This is an op-ed that appeared in several forms on the Internet and was published in the Boston Globe on December 13
Barack Obama intends to invest in public infrastructure and boost green technologies. These powerful ideas should be more directly connected.As many have noted – such as the newly established Green Justice Coalition – we could solve many problems at once by stopping the waste of energy and dollars flooding out of American homes.
Think of this as “infrastructure spending for American families.”We need to break free from our paralysis. When energy prices rise, we can’t afford efficiency improvements. When prices drop, the payback seems too long. This is the business-crushing vacillation between “shock and trance” to which Obama referred two weeks ago.
So how do we make repairs despite fluctuations in the price of oil and gas? The solution is simple and elegant: The state could set up a leveraged investment fund to help families make changes immediately.
Here’s how it would work. The state would allocate a small amount of money to guarantee a fixed interest rate for private investors. Sixty million dollars would be enough to pay a mouth-watering 6 percent on $1 billion. The money would be disbursed at zero percent to anyone willing to make an investment in insulation or heating systems. Renters could split the benefits with owners. The loans would be paid back directly from the savings.
Such a program would achieve five goals at once.
First, it would create local jobs – from blowing insulation and training energy auditors to installing super-efficient boilers. These jobs would swiftly pay back the original investment by government, since workers would pay both state and federal taxes. There would be an additional multiplier effect as both families and workers had more money to spend. And $1 billion could generate as many as 10,000 jobs in Massachusetts. It would also reinvigorate training and other youth programs such as YouthBuild.
Second, it would improve housing values. We have efficiency stickers on appliances; why not on houses? States should fix this through mandatory disclosure of the likely energy costs – or savings – of any home for sale. An energy audit would thus become a routine part of routine home inspections. Homes with upgraded efficiency would instantly be worth more.
Third, it would increase disposable income for families. Right now the state scrambles every winter to find millions for fuel assistance. Economically this is like burning crumpled dollar bills to keep poor people warm. Morally it holds low- and middle-income families hostage to the profit demands of energy companies. It would make far more sense to invest some of those dollars in permanent change to cut energy use.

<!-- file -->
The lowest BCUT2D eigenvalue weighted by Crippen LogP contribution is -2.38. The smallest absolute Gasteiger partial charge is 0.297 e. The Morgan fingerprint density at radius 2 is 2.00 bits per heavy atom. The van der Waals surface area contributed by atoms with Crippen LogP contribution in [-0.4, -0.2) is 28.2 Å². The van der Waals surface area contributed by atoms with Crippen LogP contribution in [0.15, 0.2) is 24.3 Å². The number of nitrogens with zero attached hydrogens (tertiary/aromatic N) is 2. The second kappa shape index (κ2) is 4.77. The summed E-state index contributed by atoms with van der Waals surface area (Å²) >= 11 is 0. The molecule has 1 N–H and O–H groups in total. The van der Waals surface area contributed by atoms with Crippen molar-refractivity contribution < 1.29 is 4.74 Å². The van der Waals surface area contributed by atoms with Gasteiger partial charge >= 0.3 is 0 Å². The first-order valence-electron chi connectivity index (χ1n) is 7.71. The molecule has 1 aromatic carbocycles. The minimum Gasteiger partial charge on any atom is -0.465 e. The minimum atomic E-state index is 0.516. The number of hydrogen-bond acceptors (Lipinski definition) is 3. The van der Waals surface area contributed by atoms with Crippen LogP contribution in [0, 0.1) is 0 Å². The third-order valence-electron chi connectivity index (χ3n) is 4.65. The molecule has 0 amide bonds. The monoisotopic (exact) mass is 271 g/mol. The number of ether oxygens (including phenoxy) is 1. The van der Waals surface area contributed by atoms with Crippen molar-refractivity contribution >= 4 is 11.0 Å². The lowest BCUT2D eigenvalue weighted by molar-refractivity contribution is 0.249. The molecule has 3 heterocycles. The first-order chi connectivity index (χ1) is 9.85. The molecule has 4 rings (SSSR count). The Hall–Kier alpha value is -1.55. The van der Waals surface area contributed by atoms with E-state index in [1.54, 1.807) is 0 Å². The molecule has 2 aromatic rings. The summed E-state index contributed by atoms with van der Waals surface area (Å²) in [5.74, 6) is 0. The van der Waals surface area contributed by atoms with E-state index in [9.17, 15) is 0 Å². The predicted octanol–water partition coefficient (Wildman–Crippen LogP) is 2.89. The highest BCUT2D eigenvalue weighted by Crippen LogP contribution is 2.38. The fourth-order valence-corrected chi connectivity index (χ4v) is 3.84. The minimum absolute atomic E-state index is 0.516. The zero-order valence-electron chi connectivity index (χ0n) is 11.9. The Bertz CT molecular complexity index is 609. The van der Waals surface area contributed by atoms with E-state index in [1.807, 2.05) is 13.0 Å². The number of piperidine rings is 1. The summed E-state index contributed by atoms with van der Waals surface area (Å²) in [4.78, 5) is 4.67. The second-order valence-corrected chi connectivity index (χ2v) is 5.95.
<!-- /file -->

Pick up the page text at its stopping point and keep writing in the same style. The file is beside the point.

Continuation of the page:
Fourth, it would bring new technologies rapidly to scale. Did you know that you can install a one-cylinder co-generation unit – known as the Freewatt system – in your basement that creates hot water, heat, and slices your electric bill?
One homeowner in Somerville insulated his house and dug a 250-foot well in his tiny backyard. He uses the stable temperature of the ground water to heat and cool his house for less than $150 a month. There are many revolutionary technologies ahead, but to bring the unit costs down, you have to push the volume up.
Fifth, it will drive down greenhouse gas emissions. In Massachusetts, approximately 1 million homes burn nearly a billion gallons of heating oil every winter. Cutting emissions from this single sector by 25 percent would lower Massachusetts emissions by at least 3 million tons a year.
Is this really possible? Yes. We need the Patrick administration to set visionary residential energy-efficiency targets, which so far it has failed to do. And we need President-elect Obama to take his two good ideas – investment in infrastructure and green technology – and press them into one.
It will not help American families over the long run if we get to drive down big roads in new cars, only to park them in front of cold houses.
The most fundamental infrastructures for individuals and families are the places we live. We have the ability to create savings that will last for generations while safeguarding our planet.
The question now is whether we can muster the will.